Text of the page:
4 stars First off, I really hope that more listeners -- and also more metal-oriented reviewers than me! -- will finally notice this Finnish band with a notable expressive capacity. It's now over six years since Nauticus released their second album The Wait. For the most of that time they have been working on this new 78-minute monster of an album. According to them, "the departure of our singer caused a major delay on the release. In the end we decided to enlist the help of several guest vocalists and the finished product is without a doubt our most ambitious album yet." Agreed! The music is described as "a synthesis of weird/maniac song structures and sludgy progressive experimental rock with ethereal soundscapes".

'Magma' features Sakari Ojanen on vocals. This strong composition shows well the many strengths of Nauticus. Heaviness is not there just for the sake of metal, it intertwines effortlessly with the deep soundscape full of atmosphere. The album wastes no time in showing its many-sided nature, as the opener is followed by first of the three ethereal, ambient-oriented little instrumental pieces, 'Jesus of Lübeck', that seamlessly leads into an intensive Prog Metal piece 'Claimed by the Sea', one of the four tracks over 10 minutes in length. Again there are both growl-approaching power and some more nuanced moments in a dynamic balance.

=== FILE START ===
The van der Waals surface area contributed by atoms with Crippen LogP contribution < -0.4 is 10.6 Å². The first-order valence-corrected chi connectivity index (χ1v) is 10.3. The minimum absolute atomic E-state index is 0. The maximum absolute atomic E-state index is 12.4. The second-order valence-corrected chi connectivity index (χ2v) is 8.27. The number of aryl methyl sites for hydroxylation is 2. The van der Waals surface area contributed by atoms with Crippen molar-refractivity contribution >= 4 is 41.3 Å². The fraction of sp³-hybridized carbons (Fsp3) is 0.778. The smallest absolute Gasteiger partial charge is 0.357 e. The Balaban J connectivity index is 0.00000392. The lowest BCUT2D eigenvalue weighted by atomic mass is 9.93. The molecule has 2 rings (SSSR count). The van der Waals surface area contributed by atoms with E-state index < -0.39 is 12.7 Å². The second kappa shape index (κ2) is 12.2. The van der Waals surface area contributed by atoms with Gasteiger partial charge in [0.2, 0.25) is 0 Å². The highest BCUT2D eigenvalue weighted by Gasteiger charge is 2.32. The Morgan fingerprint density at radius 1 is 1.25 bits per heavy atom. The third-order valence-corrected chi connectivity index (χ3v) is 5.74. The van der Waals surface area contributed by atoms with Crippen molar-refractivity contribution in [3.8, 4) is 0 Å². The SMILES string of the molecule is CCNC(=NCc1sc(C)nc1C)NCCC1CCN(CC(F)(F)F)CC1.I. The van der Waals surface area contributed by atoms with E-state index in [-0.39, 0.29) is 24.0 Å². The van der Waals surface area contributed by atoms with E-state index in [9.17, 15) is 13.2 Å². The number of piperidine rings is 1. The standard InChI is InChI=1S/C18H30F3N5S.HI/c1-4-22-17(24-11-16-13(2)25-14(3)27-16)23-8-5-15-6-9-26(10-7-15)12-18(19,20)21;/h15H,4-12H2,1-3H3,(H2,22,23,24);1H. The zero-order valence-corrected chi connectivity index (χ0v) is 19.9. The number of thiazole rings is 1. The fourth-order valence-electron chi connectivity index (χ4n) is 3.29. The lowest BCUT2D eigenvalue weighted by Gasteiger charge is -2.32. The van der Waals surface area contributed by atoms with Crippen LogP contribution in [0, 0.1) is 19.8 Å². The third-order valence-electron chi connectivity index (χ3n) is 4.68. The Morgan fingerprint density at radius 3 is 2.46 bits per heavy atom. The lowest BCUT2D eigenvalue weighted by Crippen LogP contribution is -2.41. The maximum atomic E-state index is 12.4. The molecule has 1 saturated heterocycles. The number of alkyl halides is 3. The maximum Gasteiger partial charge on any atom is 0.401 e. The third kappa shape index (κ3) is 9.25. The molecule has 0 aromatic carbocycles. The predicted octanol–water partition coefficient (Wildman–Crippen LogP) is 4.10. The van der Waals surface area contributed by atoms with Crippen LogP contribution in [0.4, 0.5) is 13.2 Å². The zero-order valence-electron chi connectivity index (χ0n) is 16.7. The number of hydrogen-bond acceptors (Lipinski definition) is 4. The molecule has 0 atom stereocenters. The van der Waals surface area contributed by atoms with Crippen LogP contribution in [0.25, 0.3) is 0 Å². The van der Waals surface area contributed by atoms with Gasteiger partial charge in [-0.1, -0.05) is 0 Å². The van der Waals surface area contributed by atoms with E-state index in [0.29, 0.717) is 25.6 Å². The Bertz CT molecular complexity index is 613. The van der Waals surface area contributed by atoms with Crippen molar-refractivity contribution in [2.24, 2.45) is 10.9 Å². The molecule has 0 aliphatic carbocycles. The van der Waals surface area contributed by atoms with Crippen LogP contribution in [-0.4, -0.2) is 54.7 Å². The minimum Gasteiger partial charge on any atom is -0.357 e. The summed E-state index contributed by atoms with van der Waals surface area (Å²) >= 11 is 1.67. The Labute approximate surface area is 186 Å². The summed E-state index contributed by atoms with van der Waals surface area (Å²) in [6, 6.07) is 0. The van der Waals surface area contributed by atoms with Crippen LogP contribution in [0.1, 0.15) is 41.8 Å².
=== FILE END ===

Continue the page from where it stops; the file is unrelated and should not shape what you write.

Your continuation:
The core quartet has two guitarists and no keyboardist, but they manage to create surprisingly colourful sounds containing Post- Rockish sonic ambiguity, with occasional synth-like brightness on guitars. Drummer and primary composer Tuomas Rajala plays piano or Glockespiel on a couple of tracks. More prog than metal oriented 'Singularity' is sung by Jyri Kuokka, who happily doesn't sound primarily a Heavy/Metal vocalist. 11-minute 'Arrival' kicks off with a burst of rage, but this track too is graced by wide dynamics and atmopsheric depth. Here and there the listener can also focus on the excellent bass/drum work.